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Make suicide prevention a way of life, educator says

By Joanne Beck
julia rogers
Julia Rogers, coordinator of Community Schools at Batavia City School District, talks during a Genesee County proclamation presentation for Suicide Prevention Week.
Photo by Joanne Beck

Although the topic of suicide is not pretty or often readily embraced, it is being eagerly addressed as an issue that cannot be ignored at Batavia City Schools and beyond, and, as Coordinator of Community Schools Julia Rogers said during a Suicide Prevention event this week, “we want mental health awareness and suicide prevention to be more than just events in our local community.”

“We want it to be a way of life,” she said during the Genesee County Legislature’s proclamation presentation Tuesday for Suicide Prevention Week. 

“As we face the issue of suicide prevention, we are acutely aware of the discrimination, prejudices and stigma those suffering with mental illness have to deal with on a daily basis," Rogers said. "Our entire staff’s focus has expanded to include looking out for all students. That means our disengaged and disinterested students, our middle-of-the-road students, and our very engaged and overly involved students, and those students who may also be living with a family member or friend who is suffering.”

This all-encompassing approach has led the role of educators to expand in an effort to help support and teach students, families, colleagues and community members about mental illness, she said, “with the hope to overcome its stigma.” 

It is a huge challenge, and one that cannot be accomplished overnight, Rogers said. But the school community now has a raised awareness level.

“We know suicide impacts people of all backgrounds, and we are constantly looking for warning signs,” she said.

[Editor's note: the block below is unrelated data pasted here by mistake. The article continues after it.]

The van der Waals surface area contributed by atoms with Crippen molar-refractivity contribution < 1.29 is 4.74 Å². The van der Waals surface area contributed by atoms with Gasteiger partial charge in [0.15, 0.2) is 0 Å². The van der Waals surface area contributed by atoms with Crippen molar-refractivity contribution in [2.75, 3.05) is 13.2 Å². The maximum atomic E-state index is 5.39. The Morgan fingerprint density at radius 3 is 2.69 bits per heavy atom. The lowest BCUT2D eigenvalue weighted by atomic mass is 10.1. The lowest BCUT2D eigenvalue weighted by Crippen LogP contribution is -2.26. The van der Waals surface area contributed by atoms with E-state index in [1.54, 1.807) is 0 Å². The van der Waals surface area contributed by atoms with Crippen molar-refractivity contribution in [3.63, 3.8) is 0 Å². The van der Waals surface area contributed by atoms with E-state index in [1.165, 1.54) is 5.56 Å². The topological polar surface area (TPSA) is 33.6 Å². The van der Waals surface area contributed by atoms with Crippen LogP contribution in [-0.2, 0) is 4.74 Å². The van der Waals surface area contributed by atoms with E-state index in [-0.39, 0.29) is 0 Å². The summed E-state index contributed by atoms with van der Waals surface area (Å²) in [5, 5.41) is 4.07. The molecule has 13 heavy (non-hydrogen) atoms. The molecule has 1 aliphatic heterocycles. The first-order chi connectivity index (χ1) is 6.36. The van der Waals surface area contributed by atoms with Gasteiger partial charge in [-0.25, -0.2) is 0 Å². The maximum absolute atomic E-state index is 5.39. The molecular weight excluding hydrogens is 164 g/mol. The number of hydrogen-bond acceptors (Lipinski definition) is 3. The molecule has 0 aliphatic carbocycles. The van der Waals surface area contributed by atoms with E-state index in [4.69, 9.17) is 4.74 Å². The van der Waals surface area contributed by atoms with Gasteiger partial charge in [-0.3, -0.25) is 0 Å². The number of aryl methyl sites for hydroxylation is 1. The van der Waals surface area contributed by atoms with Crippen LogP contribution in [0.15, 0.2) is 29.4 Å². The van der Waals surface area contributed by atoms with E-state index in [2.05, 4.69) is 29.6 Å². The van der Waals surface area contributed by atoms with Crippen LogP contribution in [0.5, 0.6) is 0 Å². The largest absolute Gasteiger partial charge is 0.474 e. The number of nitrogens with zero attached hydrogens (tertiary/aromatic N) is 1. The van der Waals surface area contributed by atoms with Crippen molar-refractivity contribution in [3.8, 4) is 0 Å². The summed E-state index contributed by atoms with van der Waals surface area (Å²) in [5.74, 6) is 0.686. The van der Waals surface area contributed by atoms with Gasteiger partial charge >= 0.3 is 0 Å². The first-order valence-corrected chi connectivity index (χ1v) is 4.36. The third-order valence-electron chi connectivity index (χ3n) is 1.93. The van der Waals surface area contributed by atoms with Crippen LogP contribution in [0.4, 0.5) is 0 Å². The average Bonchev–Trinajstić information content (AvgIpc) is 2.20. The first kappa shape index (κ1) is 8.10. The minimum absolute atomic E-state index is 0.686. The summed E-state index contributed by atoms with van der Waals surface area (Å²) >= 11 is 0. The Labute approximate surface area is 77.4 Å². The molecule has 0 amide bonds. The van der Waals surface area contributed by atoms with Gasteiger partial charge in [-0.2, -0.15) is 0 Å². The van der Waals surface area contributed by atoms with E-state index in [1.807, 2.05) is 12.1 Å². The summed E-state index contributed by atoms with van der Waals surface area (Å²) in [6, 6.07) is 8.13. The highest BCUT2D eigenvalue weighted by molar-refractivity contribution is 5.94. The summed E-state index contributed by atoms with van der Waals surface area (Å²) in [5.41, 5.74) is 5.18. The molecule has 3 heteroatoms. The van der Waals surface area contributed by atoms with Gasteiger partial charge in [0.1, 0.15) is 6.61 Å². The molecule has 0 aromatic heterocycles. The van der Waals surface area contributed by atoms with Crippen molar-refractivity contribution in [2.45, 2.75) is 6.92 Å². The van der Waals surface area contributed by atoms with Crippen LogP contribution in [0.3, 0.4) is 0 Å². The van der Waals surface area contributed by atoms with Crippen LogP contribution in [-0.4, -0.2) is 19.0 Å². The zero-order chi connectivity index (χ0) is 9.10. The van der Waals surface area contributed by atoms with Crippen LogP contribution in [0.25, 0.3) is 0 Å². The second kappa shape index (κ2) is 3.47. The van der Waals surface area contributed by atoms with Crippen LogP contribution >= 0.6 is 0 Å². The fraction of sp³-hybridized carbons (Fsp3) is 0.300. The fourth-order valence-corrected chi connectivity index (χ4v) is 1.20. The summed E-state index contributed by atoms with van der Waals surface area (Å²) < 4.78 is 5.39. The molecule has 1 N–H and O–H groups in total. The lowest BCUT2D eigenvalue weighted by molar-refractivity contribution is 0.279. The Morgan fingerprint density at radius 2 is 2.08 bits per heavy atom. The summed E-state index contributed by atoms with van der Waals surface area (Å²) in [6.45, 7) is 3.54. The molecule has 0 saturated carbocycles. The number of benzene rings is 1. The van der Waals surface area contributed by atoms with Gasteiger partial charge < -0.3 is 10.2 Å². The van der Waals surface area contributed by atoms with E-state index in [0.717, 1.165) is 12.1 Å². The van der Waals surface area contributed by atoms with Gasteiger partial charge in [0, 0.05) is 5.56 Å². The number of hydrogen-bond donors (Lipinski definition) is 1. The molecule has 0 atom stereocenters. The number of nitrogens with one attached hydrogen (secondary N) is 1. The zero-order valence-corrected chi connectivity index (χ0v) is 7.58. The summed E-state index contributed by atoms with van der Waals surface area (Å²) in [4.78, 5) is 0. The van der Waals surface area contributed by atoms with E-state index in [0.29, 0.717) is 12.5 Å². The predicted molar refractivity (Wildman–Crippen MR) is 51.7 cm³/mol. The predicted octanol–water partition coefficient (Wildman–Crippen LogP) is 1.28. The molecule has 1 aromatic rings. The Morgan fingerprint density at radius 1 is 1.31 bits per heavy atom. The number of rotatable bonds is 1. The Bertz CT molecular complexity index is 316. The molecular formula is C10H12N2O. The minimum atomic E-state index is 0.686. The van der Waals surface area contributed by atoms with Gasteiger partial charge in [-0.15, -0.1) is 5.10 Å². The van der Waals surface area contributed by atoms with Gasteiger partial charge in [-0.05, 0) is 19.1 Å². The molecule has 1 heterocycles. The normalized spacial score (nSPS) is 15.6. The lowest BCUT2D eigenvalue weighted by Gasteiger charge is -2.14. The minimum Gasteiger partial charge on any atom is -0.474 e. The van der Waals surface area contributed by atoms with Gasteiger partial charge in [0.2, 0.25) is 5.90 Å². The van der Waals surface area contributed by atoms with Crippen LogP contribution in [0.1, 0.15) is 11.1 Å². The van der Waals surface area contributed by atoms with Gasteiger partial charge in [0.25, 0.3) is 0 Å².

The high school has a Sources of Strength group that helps support students in grades kindergarten through 12 in various activities and serves as a main prevention program. Its mission is to “increase help-seeking behaviors and promote connections between peers and adults.” 

Community Schools collaborated with the county’s Suicide Prevention Coalition last year and was awarded a grant through the American Academy of Pediatrics. A first-ever Youth Suicide Prevention Community Grants Program gave the district an opportunity to do many things throughout the district, including to create posters with safe messaging that were hung in various locations throughout Batavia during this month and in May during Mental Health Awareness month, she said.

“This grant opportunity led us as a coalition to think outside the box and develop Creative Communities. Starting with a Health Fest last spring, in conjunction with Community Schools, many other organizations and agencies, such as the Department of Health, Madeline Bartz Missions, Rochester Regional and the Lions Club, to name a few, our coalition plans to hold quarterly activities to expand our reach and our message,” she said.